The Dungeness Peninsular in November can be a bitterly cold place to go birding but as we drove down in the driving drizzle this morning the temperature was reading 16c at 0900 and although the wind was howling from the south-west and waves of wet were pulsing through, it was anything but wintery.
As we arrived at the ARC it let up enough for our party to head for the Hanson Hide before it closed in for the next hour. ‘Dear BBC Weather.... your live radar weather feed clearly showed that we were under some cloud but out of the rain which was now in France. Unless we too were also now in France this was clearly not the case....’
|This little Kestrel was sheltering in the car park|
Anyway, it was an entertaining respite with a fine Great White Egret dropping in and a Bittern performed very nicely along the reed edge (actually our second bird as I saw one from the car just before we arrived) before performing a windblown circuit. Three female Goldeneye were with the dabblers that included three cracking male Pintail and silvery white Great Crested Grebes loafed about. Several Marsh Harriers made regular circuits and included an almost completely dark juvenile bird.
|Dark Marsh Harrier|
|Incoming Great White|
|Legs apart - bracing against the wind!|
The willows just outside were in the lee of the wind and were full of active Chiffchaffs, Goldcrests and Blue Tits while Cetti’s Warblers chattered away.
With the curtain of rain seemingly past we headed for the beach only to meet the next wave which thankfully soon moved through. We diligently checked all the gulls resting on the shingle but there was not a trace of a single Caspian Gull although the Great Black-backs were truly imposing. With a bit of shelter from the wind we were able to hear finches and up above hundreds of birds were on the move. They mostly seemed to be Goldfinches and Linnets but there were definitely a fair few Siskin amongst them and I heard Chaffinches and Greenfinches and at least one Brambling. They seemed to be re-orientating over the point and circling round before heading south-west. I am not sure if they were attempting to move across the Channel or simply coasting.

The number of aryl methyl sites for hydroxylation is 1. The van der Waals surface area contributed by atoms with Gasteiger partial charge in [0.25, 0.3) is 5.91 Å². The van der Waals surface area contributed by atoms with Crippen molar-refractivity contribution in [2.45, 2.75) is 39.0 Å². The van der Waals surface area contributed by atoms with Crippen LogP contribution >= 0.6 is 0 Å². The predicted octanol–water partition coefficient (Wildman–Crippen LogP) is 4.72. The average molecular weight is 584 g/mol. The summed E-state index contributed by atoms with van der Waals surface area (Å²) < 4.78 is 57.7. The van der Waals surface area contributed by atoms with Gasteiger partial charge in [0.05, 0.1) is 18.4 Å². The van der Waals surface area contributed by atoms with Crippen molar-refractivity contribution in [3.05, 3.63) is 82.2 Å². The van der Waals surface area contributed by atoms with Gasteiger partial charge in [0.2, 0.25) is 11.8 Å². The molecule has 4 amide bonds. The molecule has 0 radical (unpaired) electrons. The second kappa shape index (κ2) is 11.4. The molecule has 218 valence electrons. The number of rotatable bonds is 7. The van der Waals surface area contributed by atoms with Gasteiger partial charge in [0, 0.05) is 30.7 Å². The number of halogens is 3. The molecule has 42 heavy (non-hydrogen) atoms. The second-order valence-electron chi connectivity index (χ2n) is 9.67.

Out to see there were a few Gannets and Kittiwakes heading west along with a couple of Guillemots and a Razorbill and one distant Fulmar. Great Crested Grebes and Cormorants were scattered across the vista and a fine pale phase adult Pomarine Skua powered its way past. Two small flocks of grunting Brent Geese did likewise.
|Not sure is beach casting is a legal way of catching wildfowling?|
With no new gulls and lunch beckoning we made our way back to the RSPB reserve passing a solitary Tree Sparrow on the feeders on the way in. Lunch outside on the benches was pleasant and positively balmy and set us up for our circuit of the trail.
Burrows Pit yielded two red-head Goosander but there was no sign of the two Smew and a flock of very smart male Pintail upended in the shallows. The trees were chock full of Cormorants in all plumage states. A much underrated bird.
Goldcrests called from the Sallows and a Raven found its way onto the list in the usual Denge Marsh area along with our second and third Great White Egrets and at least six different Marsh Harriers. We were at the big bend before the Hookers Pit view point when I heard some Long-tailed Tits and a Firecrest call. I stopped the group and immediately heard a squelchy tecking from the brambles in front. My very first thought was Lesser Whitethroat but then up pops a calling Dusky Warbler right in my view. I called it immediately and it flew to the sallows behind. Over the next hour it called on an off and we had glimpses of it several times but needless to say it was staying low in the strong winds.
As the light fell we decided to leave it be and continue on the trail feeling the warm glow of a very good self found bird. There was nothing with the large Greylag flock from the viewpoint and a very impressive Leopard Slug was the highlight!
|Leopard Slug - what a beast!|
With a little light left we drove back to the ARC (passing another Great White on the way) and spent a wondrous last hour (till after the non-existent sundown) watching at least five Great White and eight Little Egrets fly into roost along with another Bittern flyby, weed-dancing Grebes, Kingfisher, Water Rail and an acrobatic female Merlin to round off an unexpectedly excellent day out.